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Why Are We Still Allowing Coastal Development?

Does new waterside growth makes sense when sea levels are rising? The debate is heating up in the San Francisco Bay area.

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Making salt is a simple process: Water flows through a series of shallow ponds, thickening into increasingly saline brine, until salt solidifies and falls out of solution. Fully-saturated brine moves from "pickle ponds" to crystallizer beds, where it dries and is scraped up by giant harvesting machines. Other ponds hold bittern, a highly saline waste solution colored red by salt-loving bacteria. Cargill's Redwood City tract includes crystallizer beds, pickle ponds, and bittern storage ponds.

"Salt ponds are not land to be paved -- they are part of San Francisco Bay to be restored to tidal marsh for wildlife habitat, natural flood protection for our communities, cleaner water, and recreation areas for everyone to enjoy," argued 92 current and former elected officials in a February letter to the Redwood City council. The San Francisco Chronicle and San Jose Mercury News have also opposed the project.

Climate change will affect California's Bay Area in many ways, but sea level rise is an urgent concern: Many homes and businesses in the region sit at or below sea level. The BCDC projects that climate change will raise water levels in the bay 16 inches by 2050 and 55 inches through 2100. 

That will put some 270,000 people and $62 billion in economic assets at risk from flooding, including the San Francisco and Oakland airports and major Silicon Valley companies like Google and Intel. Commission maps show that a 16-inch sea level rise will make all of Redwood City east of Highway 101 vulnerable to flooding.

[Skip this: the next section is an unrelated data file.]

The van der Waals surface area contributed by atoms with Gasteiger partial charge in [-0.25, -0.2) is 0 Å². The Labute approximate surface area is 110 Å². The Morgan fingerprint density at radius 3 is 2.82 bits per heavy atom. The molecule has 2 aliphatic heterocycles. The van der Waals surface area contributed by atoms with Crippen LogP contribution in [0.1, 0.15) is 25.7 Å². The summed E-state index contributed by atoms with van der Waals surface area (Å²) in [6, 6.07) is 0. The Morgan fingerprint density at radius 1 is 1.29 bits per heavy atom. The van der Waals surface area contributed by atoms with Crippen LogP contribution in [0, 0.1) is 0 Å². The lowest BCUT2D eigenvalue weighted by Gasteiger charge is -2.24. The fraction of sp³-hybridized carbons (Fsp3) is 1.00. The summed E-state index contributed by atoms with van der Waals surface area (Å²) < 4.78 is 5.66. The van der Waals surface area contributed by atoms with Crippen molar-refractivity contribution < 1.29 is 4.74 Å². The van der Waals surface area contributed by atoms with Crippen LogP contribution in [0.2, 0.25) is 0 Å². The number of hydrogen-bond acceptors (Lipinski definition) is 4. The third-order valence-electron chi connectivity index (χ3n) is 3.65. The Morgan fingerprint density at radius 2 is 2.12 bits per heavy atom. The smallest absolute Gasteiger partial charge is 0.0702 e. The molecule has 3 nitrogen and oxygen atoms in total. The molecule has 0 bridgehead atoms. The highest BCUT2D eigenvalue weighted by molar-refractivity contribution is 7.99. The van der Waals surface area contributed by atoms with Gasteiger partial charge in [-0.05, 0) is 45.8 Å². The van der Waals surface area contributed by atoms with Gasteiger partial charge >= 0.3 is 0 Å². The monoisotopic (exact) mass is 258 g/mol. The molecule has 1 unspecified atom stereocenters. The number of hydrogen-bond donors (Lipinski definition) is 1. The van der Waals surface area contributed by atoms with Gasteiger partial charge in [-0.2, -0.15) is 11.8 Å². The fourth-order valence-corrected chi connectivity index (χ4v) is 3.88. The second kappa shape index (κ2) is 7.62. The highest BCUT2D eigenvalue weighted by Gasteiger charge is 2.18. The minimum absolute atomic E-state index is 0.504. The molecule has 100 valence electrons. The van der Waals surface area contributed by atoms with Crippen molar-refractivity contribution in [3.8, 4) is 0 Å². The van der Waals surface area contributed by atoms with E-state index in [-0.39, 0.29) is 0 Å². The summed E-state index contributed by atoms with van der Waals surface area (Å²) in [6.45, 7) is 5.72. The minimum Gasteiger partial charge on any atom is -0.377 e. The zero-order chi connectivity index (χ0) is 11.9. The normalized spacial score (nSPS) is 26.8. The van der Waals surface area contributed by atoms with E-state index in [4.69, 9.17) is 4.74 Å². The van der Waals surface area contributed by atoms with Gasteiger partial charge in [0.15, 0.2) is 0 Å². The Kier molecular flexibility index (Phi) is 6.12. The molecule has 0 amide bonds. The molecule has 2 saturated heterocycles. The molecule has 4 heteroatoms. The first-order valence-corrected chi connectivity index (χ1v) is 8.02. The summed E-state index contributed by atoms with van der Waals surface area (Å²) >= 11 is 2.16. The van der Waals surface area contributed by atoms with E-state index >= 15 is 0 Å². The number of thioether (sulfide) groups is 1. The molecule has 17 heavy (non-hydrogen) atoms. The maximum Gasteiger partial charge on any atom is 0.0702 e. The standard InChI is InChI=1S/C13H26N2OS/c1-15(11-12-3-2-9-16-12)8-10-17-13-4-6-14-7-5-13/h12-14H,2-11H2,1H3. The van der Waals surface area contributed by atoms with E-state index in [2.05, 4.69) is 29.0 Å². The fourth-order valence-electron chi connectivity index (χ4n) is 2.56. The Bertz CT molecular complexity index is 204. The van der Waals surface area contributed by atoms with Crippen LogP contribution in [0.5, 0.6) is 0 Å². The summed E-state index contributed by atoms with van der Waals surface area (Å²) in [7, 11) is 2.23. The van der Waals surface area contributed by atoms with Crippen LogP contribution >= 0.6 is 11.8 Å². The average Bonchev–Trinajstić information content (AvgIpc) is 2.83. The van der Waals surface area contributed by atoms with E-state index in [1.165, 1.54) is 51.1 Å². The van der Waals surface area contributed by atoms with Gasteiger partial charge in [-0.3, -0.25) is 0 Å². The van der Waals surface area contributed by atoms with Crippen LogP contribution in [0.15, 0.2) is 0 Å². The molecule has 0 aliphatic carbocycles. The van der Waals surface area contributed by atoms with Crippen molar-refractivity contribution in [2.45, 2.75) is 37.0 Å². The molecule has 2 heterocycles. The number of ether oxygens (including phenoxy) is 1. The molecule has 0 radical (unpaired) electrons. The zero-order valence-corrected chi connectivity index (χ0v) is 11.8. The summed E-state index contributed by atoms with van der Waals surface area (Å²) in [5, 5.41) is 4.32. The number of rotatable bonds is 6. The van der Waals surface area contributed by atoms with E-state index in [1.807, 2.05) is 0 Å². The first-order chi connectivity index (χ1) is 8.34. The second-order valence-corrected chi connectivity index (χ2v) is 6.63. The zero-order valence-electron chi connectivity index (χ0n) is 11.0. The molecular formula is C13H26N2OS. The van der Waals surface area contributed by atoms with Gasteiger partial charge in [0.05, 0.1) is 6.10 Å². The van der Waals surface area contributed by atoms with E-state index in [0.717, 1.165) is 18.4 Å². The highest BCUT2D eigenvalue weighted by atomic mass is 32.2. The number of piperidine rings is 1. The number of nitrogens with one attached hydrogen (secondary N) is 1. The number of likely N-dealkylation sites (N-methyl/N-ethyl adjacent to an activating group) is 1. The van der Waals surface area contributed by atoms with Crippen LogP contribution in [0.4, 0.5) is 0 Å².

DMB officials tout the Saltworks as a climate-friendly smart growth project that will provide homes for Silicon Valley workers, thus cutting greenhouse gas emissions from transportation, which generates about half of the Bay area's total emissions. "Right now there's no affordable housing nearby, so everybody moves out to the hinterlands and commutes," said Smith. The region's median home price is $746,800; fewer than 15 percent of homes are affordable for families earning the median income, according to the Silicon Valley Leadership Group, a business coalition.

But building thousands of houses at the water's edge contradicts California's climate change adaptation strategy, published in 2009. It urges agencies to "consider prohibiting projects that would place development in undeveloped areas already containing critical habitat, and those containing opportunities for tidal wetland restoration, habitat mitigation, or buffer zones." The plan supports "activities that can increase natural resiliency, such as restoring tidal wetlands, living shoreline, and related habitats." 

"California aspires to be a national leader on adapting to climate change, and this approach could be a model for other coastal areas," said David Lewis, executive director of Save San Francisco Bay, which opposes the Saltworks. "But it's still just a strategy -- it hasn't been written into regulations yet, so we don't know whether agencies will honor it." 

DMB's "50/50 Balanced Plan" for the Saltworks preserves half the site as open space, including 430 acres of restored wetlands. These marshes and a massive bayside levee are designed to protect houses from flooding. The levee would be wider than a football field in some places, with trails and parklands along its top and more plantings along its sloping sides. Because it's so wide, says Smith, the levee could be raised if necessary without building out into the bay. "It's not a mystery -- it's a matter of engineering, cost, and land," he contended. 

To convert the entire 1,400 acres to salt marsh, Cargill would have to agree to sell its land and someone other than DMB would have to pay for restoring it. (For comparison, a 1,400-acre parcel of former Cargill crystallizer ponds in Napa, north of San Francisco, is being restored now at a projected cost of $134 million.) Save the Bay's Lewis thinks that can happen.